We needed a push-button interface for a bunch of guys with grade-school education who had spent their lives moving levers and spinning wheels. It sounds strange now, but in 1965 the touch-tone phone hadn't been invented and the only people adjusted to push-button control were Edsel owners. Designing a human interface that implemented an alien paradigm and required only on-the-job training was fun to say the least. The biggest problem was operator stress - it took a while for them to trust that the machine would do what they keyed and not end up shooting bits of broken metal all over the plant.
If it's not about usability, why would we waste time on it? -- mt
I don't know, why did FrederickWinslowTaylor
What are your positions, if any, on:
- usability engineering is not interaction design; the former is low-level measurement-based, the latter is high-level conceptual. Agreed. UsabilityEngineering provides information for interaction design.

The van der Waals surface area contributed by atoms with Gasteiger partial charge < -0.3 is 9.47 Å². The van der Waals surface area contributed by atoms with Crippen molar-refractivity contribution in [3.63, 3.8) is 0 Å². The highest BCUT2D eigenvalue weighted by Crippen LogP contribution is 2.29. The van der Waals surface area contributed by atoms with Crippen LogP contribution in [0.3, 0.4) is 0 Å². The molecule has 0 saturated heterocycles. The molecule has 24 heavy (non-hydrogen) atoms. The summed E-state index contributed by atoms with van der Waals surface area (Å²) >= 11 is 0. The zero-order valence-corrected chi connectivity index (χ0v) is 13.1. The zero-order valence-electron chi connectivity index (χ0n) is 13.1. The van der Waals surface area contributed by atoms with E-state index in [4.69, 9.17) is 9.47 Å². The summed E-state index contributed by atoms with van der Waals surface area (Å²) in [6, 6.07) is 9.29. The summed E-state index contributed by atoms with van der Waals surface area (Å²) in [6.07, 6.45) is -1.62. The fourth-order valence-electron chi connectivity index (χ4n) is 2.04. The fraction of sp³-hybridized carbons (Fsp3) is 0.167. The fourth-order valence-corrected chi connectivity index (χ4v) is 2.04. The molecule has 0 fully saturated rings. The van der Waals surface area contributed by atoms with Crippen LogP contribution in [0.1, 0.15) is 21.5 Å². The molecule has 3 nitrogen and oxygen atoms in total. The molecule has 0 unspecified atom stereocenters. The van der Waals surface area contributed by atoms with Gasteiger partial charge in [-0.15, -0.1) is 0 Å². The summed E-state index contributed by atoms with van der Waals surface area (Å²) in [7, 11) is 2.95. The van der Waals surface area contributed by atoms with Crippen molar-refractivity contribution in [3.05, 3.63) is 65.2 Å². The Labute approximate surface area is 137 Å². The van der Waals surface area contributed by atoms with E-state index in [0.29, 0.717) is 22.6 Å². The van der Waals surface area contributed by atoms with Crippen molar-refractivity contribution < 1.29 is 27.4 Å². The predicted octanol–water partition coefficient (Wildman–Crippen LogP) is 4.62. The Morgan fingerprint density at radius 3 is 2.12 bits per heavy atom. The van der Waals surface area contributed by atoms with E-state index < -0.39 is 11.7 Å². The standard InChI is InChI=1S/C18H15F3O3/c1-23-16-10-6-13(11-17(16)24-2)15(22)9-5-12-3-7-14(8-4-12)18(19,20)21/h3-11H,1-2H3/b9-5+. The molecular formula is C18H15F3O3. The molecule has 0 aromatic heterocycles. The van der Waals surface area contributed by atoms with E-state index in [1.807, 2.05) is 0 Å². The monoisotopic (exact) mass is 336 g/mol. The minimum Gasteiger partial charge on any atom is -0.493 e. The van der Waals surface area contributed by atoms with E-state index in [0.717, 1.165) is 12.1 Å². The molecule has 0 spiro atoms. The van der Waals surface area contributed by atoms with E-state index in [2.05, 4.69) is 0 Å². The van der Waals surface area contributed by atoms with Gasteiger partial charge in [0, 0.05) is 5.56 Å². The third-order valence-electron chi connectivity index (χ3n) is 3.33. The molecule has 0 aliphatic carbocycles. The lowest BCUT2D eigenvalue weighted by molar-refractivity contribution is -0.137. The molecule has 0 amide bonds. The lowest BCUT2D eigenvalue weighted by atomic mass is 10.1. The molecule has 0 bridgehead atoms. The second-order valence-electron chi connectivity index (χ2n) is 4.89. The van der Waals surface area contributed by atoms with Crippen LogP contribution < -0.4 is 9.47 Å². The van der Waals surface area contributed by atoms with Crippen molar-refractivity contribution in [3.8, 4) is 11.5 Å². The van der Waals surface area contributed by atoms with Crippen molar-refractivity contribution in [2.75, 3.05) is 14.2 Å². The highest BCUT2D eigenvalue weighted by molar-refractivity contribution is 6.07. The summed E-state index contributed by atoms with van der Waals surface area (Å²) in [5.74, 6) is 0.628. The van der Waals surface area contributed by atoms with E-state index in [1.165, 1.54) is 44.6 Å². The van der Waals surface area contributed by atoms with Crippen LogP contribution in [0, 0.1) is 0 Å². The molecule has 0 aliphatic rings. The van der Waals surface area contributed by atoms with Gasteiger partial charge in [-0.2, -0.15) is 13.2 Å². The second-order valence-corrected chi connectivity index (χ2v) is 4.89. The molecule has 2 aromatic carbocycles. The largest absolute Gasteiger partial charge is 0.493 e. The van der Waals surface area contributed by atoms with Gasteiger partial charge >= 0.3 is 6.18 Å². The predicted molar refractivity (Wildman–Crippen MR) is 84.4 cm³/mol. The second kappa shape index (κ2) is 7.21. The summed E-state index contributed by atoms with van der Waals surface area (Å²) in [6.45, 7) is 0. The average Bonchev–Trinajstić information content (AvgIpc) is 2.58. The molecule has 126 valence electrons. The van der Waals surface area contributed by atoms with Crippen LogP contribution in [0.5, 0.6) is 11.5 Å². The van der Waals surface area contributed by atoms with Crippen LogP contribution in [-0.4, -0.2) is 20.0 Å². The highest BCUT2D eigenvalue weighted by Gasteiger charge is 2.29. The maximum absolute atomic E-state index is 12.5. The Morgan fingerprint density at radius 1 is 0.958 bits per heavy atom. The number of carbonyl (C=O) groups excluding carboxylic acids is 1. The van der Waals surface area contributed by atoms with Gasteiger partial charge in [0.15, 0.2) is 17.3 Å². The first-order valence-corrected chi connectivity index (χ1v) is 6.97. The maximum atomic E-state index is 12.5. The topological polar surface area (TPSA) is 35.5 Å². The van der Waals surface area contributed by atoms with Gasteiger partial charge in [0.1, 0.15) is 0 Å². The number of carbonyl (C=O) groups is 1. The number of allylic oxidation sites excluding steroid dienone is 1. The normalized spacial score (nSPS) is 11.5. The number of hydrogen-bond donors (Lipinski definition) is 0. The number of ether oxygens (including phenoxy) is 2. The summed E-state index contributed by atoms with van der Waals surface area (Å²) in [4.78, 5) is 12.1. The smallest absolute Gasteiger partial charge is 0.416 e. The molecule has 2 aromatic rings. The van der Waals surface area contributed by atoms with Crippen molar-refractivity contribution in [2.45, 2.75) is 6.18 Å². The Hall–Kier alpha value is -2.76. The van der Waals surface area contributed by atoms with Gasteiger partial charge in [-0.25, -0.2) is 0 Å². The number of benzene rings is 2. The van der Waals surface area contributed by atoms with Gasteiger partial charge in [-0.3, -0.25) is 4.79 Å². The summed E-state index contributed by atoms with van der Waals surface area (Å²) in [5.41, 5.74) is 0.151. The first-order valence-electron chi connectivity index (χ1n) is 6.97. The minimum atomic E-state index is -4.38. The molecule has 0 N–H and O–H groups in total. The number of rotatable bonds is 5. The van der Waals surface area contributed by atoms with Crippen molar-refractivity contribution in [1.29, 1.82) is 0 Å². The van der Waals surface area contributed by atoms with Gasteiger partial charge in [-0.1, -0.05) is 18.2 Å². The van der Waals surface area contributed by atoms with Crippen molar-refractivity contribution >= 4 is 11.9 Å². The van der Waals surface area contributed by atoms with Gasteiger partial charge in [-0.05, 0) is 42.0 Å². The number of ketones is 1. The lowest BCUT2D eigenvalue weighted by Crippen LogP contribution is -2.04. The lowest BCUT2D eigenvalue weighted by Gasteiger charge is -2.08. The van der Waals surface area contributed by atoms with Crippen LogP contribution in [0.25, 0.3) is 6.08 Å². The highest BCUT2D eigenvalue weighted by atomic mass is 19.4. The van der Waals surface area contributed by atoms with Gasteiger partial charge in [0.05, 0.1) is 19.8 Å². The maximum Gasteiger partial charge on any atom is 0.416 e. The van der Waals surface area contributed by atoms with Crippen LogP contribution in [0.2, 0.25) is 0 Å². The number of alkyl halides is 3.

- typical design of software is not systematic enough to be called interaction design; it doesn't question the value of interactions. Sadly, too true.
- typical design in other fields is not complex enough to be called interaction design; there simply isn't enough interaction. Disagree. Complexity is not a requirement.
My take on the first bullet: Both are necessary. If a (bad) analogy is to be formed; the former is analogous to the role of a structural engineer in building design (or design of other public works); the latter is analogous to the role of the building architect. Structural engineers are necessary to generate sound "low-level" designs for building and to verify/ensure structural integrity; they generally aren't concerned with FitnessForPurpose or aesthetics. The architect is responsible for the overall scope of the project, including aesthetics and functionality. On any complicated project, both sets of skills are necessary.